Author Advice, Editing Assistance, Manuscript, Publication, Publication Ready, Query Letter, Submission Package, Synopsis

Synopsis writing #SynopsisWriting #Synopsis #AmWriting #AmEditing #SynopsisTips #Tips #CreatingPerfection #SynopsisGuide

If there’s one word that unites 99.9% of authors in a collective body shudder, it’s synopsis. Dreaded by authors the world over, it’s a necessary part of getting your manuscript traditionally published or bagging yourself an agent. But what do they want to see in the synopsis and how much information should you give them? And more to the point, what is a synopsis?!

In this article, I’m going to talk about what your synopsis should say and how you should go about putting it together.

So, what is a synopsis?

The Oxford English Dictionary says:

  • a brief summary or general survey of something.
    • an outline of the plot of a play, film, or book.

In essence, your synopsis should detail what your book is about, the reader should be able to determine what type of writer you are and what genre your book is. It isn’t the place to fully outline each and every chapter/sub plot. So basically, you need to tell the reader what happens in your book. Easy, right?

Until you find out you have no more than two pages to do it in – and that’s from a generous publisher! Some want a single sheet – they do typically take it single spaced, but still …

Doesn’t seem so easy now, does it? So, how do you get your eighty thousand word story consolidated into one page?

The late Carole Blake said that the synopsis should answer the following:

  • Whose story is it? Make it clear who the central character is
  • What do they want and what stops them getting it? What is the central character trying to achieve and what are they up against as they try?
  • How do they get it? Is the plot compelling and page-turning?

She recommends describing the action, as the reader experiences it in the book, but without numbering it chapter by chapter. Don’t give the character’s full back-ground, just tell the reader what they need to know about the main plot lines.

Here’s my advice: 

Work through each chapter, pick out the most important parts, and condense it down to two sentences.

The first paragraph should detail the world you’ve created – who is the story about, what are they going through, make the genre clear, and show your writing style. Then, put all your chapter sentences together and make sure the plot lines flow and make sense. You need to expose all the twists and turns and whodunnits. Flesh out the MOST important parts.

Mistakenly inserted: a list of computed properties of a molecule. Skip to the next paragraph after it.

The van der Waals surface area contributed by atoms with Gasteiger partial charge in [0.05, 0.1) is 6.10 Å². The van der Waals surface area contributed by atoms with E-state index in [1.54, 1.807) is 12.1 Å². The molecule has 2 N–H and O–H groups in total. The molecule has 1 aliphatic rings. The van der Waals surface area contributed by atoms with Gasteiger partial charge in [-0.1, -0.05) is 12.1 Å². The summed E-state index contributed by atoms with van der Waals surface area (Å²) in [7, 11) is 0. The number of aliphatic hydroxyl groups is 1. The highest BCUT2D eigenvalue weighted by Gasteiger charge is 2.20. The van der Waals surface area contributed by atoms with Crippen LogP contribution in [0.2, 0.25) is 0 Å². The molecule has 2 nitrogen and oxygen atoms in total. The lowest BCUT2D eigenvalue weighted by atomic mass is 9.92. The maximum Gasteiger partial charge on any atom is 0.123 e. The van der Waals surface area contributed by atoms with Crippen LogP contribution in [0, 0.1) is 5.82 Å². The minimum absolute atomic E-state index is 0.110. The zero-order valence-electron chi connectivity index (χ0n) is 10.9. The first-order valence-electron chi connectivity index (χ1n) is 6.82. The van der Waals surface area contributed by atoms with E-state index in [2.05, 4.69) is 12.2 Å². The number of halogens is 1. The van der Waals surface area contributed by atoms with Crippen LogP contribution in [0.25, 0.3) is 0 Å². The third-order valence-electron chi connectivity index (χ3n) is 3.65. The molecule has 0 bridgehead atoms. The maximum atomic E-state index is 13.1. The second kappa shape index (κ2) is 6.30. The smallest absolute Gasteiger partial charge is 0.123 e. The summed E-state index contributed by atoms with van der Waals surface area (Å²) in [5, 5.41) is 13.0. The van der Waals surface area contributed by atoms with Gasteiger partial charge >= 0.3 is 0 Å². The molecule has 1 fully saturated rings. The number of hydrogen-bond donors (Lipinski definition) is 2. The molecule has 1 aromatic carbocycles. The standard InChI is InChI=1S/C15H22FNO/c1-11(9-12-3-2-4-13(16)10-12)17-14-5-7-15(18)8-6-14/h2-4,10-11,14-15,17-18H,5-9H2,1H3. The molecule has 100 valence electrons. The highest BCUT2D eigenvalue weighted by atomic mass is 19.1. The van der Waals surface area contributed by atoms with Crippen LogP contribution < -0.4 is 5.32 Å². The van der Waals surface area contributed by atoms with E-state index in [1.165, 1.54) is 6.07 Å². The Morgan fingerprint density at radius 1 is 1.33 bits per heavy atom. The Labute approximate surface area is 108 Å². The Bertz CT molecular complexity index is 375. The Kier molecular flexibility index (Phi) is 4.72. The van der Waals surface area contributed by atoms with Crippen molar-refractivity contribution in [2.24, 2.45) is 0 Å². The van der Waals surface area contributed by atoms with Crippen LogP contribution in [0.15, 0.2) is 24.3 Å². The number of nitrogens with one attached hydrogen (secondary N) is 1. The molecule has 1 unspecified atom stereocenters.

Now, read back through it and look at the character/plot arcs. How has your protagonist grown? Did they achieve what they set out to do? How was the plot resolved? Is it clear, concise, and consistent? Will someone reading it, who knows nothing about the book, know exactly what happens to who, when it happens, how it happens, and why it happens?

If you can answer yes to these, then you’re there.

Once you’ve got it nailed, you need to format it in a certain way. Most publishers and agents will detail their preferences on their websites but the general rule of thumb is:

  • Times New Roman 12pt
  • 1.5 spacing
  • Max two pages
  • Capitalise and bold type the first introduction of a character’s name

What NOT to put in a synopsis:

There are some big, huge, absolutely-no-way-not-ever things you need to bear in mind:

  • It is not a chapter by chapter break down of the manuscript
  • It is not a blurb that will fit on the back of the book cover
  • It is not a marketing tool for you
  • It is not your CV
  • Do not use bullet points
  • Do not use it to compare yourself to other authors

Following these tips will give you the best possible start to making your synopsis practically perfect but it’s not a guarantee you’ll get a response.

Hopefully in a better position to tackle your synopsis than you were before you started reading this. Many agents and publishers suggest practising writing the synopsis for a book you know and love, maybe one of the classics. Practising pulling the information down to its rawest form and making it make sense to someone who knows nothing about the plot isn’t easy, but once you start doing it, it gets easier and easier!

If you’re still struggling, I offer a unique service to edit and critique your Submission Package, just click the link for details.

Next week I’ll be talking about the dreaded query letter so let me know if you have any specific questions before then and I’ll try to answer them for you.

Best of luck with your synopsis!

Emma x

2 thoughts on “Synopsis writing #SynopsisWriting #Synopsis #AmWriting #AmEditing #SynopsisTips #Tips #CreatingPerfection #SynopsisGuide”

    1. So glad you’ve found it useful! Practice makes perfect for anything bit trying to write a synopsis for the first time on your own work can be so stressful, trying it out on a book you know will hopefully guide you to reducing your own work down to just the important parts 😊

      Like

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